You should discuss your concerns with the practice owner and practice manager and ask them what action they feel they can take to be of assistance to you. Your associate agreement likely contains a contractual obligation (to say nothing of an ethical obligation) on behalf of the practice to try to ensure a good working environment.

    If the problem continues or shows no signs of resolving, you may have to consider your position at the practice.

  • Q
    Is it okay for me to use an online radiograph interpretation service?
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    08 September 2015

    As with any other referral, it is the responsibility of the referring dentist to establish the suitability of the person/service to whom/which the referral is made. Even though teledentistry relies on digital files being exchanged between colleagues, the principle is the same. It is important for you to know who will be responsible for interpreting the patient’s records, as well as establishing that they are registered and what qualifications they have to provide this service.

    To protect the patient, it is also important to know that the distant colleague is suitably indemnified. Dental Protection recommends that members should contact us first if they are considering using a teledentistry service situated outside the UK.

    In addition, Dental Protection recommends that:

    • All patients are made fully aware of the involvement of any other named person(s) in their care and treatment, through teledentistry, and also that they properly understand any constraints, limitations or risks introduced as a result
    • You establish written protocols between yourself and any other clinician/organisation with whom/which you have any kind of teledentistry relationship. These protocols should specify the parameters of the relationship, the role and responsibility of each party, the arrangements in place for data protection, and quality assurance
    Read our position statement on Teledentistry
  • Q
    Who owns a denture that is yet to be paid for?
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    01 September 2015

    Generally speaking, the ownership of any item of dental treatment passes to the patient at the time the appliance is fitted. This is, however, not always the same time as the treatment is completed. It follows then that during the various stages of denture construction, a denture itself still belongs to the clinician.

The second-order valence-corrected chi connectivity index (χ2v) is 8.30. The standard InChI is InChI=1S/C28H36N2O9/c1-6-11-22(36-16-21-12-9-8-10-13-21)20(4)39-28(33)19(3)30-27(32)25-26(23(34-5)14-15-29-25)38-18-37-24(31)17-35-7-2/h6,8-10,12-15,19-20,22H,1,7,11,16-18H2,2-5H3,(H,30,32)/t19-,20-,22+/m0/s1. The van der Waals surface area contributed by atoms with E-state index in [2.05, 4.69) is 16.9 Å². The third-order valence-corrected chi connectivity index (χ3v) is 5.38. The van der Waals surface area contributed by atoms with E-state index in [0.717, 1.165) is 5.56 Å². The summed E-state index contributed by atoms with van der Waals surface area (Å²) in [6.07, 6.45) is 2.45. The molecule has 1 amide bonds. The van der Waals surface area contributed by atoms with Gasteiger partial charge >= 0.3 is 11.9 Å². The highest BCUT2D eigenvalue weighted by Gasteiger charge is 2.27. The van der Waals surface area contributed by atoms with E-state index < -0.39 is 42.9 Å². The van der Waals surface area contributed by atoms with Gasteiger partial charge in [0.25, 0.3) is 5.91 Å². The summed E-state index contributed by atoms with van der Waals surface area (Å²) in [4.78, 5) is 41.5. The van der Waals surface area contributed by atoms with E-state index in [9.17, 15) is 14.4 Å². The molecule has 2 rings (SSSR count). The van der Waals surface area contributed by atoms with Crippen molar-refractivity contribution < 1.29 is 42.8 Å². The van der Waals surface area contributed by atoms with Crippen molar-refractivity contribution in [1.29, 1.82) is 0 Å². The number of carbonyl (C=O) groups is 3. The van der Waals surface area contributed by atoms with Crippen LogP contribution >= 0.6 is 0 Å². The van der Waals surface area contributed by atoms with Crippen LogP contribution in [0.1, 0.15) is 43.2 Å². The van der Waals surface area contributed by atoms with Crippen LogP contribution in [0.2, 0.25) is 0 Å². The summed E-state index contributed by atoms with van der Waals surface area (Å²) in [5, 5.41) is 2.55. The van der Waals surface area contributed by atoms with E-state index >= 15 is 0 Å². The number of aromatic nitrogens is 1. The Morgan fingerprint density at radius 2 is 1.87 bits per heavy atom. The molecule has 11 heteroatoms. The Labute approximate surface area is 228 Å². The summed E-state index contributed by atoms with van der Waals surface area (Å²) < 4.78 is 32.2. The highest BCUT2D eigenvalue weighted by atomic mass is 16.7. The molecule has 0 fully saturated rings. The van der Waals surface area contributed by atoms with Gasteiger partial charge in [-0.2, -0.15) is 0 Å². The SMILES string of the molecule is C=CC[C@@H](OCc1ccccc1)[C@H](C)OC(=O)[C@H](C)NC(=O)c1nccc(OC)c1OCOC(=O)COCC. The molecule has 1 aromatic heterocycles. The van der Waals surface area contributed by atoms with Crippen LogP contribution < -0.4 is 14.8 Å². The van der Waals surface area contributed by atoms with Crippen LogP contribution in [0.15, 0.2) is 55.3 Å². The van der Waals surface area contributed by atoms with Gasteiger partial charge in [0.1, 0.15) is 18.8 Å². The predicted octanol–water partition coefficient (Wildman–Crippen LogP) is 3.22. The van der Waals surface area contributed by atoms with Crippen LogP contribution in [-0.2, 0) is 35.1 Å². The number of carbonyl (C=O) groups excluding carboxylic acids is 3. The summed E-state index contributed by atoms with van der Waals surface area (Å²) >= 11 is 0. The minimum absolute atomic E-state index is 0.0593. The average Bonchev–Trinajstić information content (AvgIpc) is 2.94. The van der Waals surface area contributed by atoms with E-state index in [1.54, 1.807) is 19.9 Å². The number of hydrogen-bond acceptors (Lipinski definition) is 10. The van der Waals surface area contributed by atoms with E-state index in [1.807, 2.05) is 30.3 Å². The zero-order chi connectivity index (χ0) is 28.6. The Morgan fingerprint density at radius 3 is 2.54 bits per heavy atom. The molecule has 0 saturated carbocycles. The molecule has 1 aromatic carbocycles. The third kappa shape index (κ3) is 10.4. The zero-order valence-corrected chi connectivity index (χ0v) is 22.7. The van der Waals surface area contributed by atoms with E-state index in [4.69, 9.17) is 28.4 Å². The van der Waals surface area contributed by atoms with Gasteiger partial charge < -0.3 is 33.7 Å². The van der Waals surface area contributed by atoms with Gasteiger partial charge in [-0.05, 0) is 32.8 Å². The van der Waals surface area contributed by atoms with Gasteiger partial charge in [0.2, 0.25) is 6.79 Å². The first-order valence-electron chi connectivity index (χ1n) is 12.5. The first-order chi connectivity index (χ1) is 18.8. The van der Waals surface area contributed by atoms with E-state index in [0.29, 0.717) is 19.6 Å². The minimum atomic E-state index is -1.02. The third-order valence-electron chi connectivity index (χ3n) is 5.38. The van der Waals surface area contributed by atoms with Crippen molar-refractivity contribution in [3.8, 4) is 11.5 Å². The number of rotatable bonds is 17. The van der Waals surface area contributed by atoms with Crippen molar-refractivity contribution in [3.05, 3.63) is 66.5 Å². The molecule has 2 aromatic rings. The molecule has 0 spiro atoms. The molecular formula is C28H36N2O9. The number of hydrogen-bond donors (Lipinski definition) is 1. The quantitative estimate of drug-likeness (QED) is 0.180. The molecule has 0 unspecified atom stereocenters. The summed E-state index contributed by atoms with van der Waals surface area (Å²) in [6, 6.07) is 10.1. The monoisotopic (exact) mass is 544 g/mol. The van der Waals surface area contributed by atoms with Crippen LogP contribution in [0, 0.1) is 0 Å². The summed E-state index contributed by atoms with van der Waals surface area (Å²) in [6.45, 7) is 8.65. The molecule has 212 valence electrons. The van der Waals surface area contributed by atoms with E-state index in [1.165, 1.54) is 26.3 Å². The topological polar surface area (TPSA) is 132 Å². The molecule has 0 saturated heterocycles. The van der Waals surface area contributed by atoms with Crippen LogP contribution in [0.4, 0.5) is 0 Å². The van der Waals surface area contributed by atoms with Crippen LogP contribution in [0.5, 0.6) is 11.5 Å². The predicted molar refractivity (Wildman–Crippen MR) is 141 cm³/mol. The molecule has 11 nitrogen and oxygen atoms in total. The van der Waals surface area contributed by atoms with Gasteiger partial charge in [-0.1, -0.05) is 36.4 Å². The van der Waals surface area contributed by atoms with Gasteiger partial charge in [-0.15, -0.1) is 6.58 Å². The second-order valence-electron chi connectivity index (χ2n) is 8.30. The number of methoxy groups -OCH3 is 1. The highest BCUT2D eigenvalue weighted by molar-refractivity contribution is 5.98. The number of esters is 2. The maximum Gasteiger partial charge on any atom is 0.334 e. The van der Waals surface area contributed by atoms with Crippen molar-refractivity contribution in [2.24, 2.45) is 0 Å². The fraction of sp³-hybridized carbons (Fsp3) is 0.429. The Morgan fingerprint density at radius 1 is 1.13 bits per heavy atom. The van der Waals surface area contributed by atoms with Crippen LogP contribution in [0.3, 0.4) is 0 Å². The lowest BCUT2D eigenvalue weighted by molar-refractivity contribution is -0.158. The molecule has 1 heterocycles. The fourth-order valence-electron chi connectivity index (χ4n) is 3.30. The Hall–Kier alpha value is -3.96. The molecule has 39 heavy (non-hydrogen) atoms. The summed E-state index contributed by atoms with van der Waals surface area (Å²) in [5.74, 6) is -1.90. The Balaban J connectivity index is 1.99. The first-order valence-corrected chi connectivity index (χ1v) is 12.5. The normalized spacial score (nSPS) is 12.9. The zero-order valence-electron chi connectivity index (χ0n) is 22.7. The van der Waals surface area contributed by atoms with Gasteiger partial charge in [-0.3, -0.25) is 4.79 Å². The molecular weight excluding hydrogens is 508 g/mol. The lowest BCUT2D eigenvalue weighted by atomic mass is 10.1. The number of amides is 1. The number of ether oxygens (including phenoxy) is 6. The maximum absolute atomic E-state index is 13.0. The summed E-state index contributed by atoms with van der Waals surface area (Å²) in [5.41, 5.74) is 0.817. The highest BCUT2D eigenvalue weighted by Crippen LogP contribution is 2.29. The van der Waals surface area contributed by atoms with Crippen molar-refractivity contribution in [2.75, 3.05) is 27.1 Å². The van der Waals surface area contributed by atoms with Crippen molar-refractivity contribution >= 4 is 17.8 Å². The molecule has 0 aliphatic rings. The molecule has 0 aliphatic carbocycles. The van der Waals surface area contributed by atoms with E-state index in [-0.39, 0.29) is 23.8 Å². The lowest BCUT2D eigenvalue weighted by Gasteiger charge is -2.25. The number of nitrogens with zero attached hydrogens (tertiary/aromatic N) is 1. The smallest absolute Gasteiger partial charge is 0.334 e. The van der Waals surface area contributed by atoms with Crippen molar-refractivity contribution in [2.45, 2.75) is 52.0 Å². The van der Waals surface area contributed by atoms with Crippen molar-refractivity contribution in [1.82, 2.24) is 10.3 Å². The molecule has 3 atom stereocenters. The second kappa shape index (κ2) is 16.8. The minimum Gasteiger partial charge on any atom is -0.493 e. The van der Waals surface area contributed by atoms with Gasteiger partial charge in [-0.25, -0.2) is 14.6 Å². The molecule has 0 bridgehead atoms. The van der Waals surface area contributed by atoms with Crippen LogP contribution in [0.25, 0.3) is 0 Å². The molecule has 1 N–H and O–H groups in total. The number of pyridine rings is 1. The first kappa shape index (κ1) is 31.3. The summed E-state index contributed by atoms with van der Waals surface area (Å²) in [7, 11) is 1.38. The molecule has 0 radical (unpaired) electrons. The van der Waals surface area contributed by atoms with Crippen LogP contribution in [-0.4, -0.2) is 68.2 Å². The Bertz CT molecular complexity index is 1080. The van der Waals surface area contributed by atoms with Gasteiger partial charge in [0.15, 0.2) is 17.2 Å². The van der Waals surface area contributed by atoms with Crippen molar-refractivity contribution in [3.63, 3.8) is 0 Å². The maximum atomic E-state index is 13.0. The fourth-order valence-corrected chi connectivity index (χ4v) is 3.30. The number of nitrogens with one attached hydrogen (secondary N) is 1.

Once it is fitted, however, the patient then owns that denture, irrespective of whether or not a fee has been paid. Before demanding the outstanding fee, it is wise to check that the patient is happy with the denture. Allow them to express any dissatisfaction they may have and deal with this before deciding if you want to pursue the fee.

    If the situation cannot be resolved, you may want to acknowledge that no fee has been charged and leave the denture with the patient as gesture of goodwill, to potentially mitigate an escalation of the patient’s dissatisfactions.

  • Q
    When an orthodontist refers a patient back to me to extract healthy teeth as part of their treatment plan, can I decline and ask them to carry out the extractions themselves?
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    25 August 2015

    Removing teeth for orthodontic purposes is very much part of what a referring dentist would be expected to do. Whether it is fair or not, the patient’s own dentist would normally be expected to provide any extractions requested within an orthodontic treatment plan.

    It may well be that you have a colleague who would be happy to carry out the extractions on your behalf. To expect the patient to see another practitioner simply because you are refusing to provide this service may be considered an inconvenience and could possibly even stretch to being a breach of contract if the extractions were associated with NHS treatment.

    To withdraw from providing a particular form of routine treatment may not be considered reasonable and in any of your patients’ best interests. Extractions would be considered part of mainstream dentistry and you should not decline to provide this element of treatment that is also in the best interests of the patient you originally referred.

    If you are uncertain about the reason for the extractions, you may wish to clarify this with the orthodontist.

  • Q
    How should I respond to a negative comment about me that has appeared on the NHS Choices website?
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    18 August 2015

    An adverse comment placed on a website, be it NHS Choices or the practice’s own website can be upsetting, especially as it sits in the public domain for anyone to see.

    With regard to an adverse post left on NHS Choices, the website does have the advantage of allowing the practice to post a response. Whilst there is no requirement to respond to posts on this website and indeed it would be inappropriate to respond to a complaint in this way, it is advisable that a practice responds to such posts with a simple acknowledgment of the comments made and an invitation to the patient to make contact with a named person to discuss their concerns ​directly. This reassures both the patient who made the post and any other patients, potential patients and any others reading it that the practice takes patient feedback seriously and is keen to learn from patient experiences and to improve the service they offer. A suggested response is:

    Dear [name],
    I am sorry to read your comments posted on the website on [date] and to learn that you are unhappy with the service you received from the practice.

    We value patient feedback and welcome the opportunity to investigate and respond to any concerns. I would invite you to contact [named person] so we can fully investigate your concerns.

    I look forward to hearing from you.
    Yours sincerely

    Many practices have protocols for routinely reviewing posts left on NHS Choices and see them as an opportunity to improve services. Some practitioners also wish to thank those who have left positive feedback.

    A similar approach could be taken to comments placed on practice owned websites which have facilities for this, and sites such as Facebook. Practitioners could also consider inviting satisfied patients to leave positive reviews. These may be helpful in themselves and can also have the effect of balancing out and indeed outweighing any negative comments.